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17 March 2003 crop and range alert system in the U.S. northern Great Plains
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The Upper Midwest Aerospace Consortium has developed a crop and range alert system to provide farmers, ranchers, land managers from the Native American Community, government agencies and non-governmental organizations with frequent and near real time remote sensing data to enable decisions that both maximize the producer's income and protect the environment. The project, started in 1999, includes the establishment of a learning community network of end users, fast delivery of data to remote locations, applications development and training. More than a hundred and fifty end users and research scientists participated in this learning group in which information is shared in all directions. Over fifty end users were connected via high-bandwidth satellite link to a central distribution system at the University of North Dakota. They received and shared products derived from AVHRR, MODIS, Landsat, IKONOS and aerial platforms. A number of practical applications were developed for precision farming, such as zone-based nitrogen management, stress detection, spray drift detection, and for rangeland management, such as weed detection, livestock carrying capacity, and livestock field rotations. Several instances of cost savings and higher earnings occurred. More importantly, the imagery use resulted in lesser use of chemicals in farming and ranching, leading to environmental benefits.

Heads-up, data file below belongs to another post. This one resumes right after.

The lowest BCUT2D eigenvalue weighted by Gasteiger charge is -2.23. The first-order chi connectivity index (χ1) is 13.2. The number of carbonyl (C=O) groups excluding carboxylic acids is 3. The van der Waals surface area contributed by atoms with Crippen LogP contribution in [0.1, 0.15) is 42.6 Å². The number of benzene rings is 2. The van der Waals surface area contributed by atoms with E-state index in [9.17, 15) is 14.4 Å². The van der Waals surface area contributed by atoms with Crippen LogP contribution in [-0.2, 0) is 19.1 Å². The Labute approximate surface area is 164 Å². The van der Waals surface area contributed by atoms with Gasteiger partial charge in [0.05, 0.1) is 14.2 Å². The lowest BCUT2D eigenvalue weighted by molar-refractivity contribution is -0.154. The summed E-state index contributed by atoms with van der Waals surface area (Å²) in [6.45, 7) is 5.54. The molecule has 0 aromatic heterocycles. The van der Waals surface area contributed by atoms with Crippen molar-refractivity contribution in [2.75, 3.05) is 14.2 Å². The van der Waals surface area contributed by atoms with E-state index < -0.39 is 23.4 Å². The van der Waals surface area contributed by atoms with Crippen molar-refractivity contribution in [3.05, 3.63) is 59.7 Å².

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Santhosh K. Seelan, Ofer Beeri, David Baumgardner, Grant Casady, Soizik Laguette, and George Seielstad "crop and range alert system in the U.S. northern Great Plains", Proc. SPIE 4879, Remote Sensing for Agriculture, Ecosystems, and Hydrology IV, (17 March 2003);

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